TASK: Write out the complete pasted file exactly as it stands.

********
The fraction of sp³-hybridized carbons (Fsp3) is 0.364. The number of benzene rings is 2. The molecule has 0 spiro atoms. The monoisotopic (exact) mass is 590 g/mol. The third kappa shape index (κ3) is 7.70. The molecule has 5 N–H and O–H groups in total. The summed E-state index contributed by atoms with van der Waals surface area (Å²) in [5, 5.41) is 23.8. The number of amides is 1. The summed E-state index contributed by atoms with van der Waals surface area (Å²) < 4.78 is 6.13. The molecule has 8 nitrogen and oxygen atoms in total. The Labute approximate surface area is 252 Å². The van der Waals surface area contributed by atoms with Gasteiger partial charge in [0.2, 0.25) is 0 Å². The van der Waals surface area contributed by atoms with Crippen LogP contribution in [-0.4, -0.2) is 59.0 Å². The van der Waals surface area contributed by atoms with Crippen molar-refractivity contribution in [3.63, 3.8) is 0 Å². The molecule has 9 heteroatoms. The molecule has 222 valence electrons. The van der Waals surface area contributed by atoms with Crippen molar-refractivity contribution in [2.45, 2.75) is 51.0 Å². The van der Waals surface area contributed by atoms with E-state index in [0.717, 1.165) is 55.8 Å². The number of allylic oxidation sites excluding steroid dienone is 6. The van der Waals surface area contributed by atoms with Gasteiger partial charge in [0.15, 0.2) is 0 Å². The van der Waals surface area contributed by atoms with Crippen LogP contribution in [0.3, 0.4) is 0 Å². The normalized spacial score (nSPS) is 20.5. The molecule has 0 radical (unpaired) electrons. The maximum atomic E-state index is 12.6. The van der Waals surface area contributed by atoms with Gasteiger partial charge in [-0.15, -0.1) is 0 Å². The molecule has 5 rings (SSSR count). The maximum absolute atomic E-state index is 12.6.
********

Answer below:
The fraction of sp³-hybridized carbons (Fsp3) is 0.364. The number of benzene rings is 2. The molecule has 0 spiro atoms. The monoisotopic (exact) mass is 590 g/mol. The third kappa shape index (κ3) is 7.70. The molecule has 5 N–H and O–H groups in total. The summed E-state index contributed by atoms with van der Waals surface area (Å²) in [5, 5.41) is 23.8. The number of amides is 1. The summed E-state index contributed by atoms with van der Waals surface area (Å²) < 4.78 is 6.13. The molecule has 8 nitrogen and oxygen atoms in total. The Labute approximate surface area is 252 Å². The van der Waals surface area contributed by atoms with Gasteiger partial charge in [0.2, 0.25) is 0 Å². The van der Waals surface area contributed by atoms with Crippen LogP contribution in [-0.4, -0.2) is 59.0 Å². The van der Waals surface area contributed by atoms with Crippen molar-refractivity contribution in [3.63, 3.8) is 0 Å². The molecule has 9 heteroatoms. The molecule has 222 valence electrons. The van der Waals surface area contributed by atoms with Crippen molar-refractivity contribution in [2.45, 2.75) is 51.0 Å². The van der Waals surface area contributed by atoms with E-state index in [0.717, 1.165) is 55.8 Å². The number of allylic oxidation sites excluding steroid dienone is 6. The van der Waals surface area contributed by atoms with Gasteiger partial charge in [0.15, 0.2) is 0 Å². The van der Waals surface area contributed by atoms with Crippen LogP contribution in [0.3, 0.4) is 0 Å². The normalized spacial score (nSPS) is 20.5. The molecule has 0 radical (unpaired) electrons. The maximum atomic E-state index is 12.6. The van der Waals surface area contributed by atoms with Gasteiger partial charge in [-0.15, -0.1) is 0 Å². The molecule has 5 rings (SSSR count). The maximum absolute atomic E-state index is 12.6.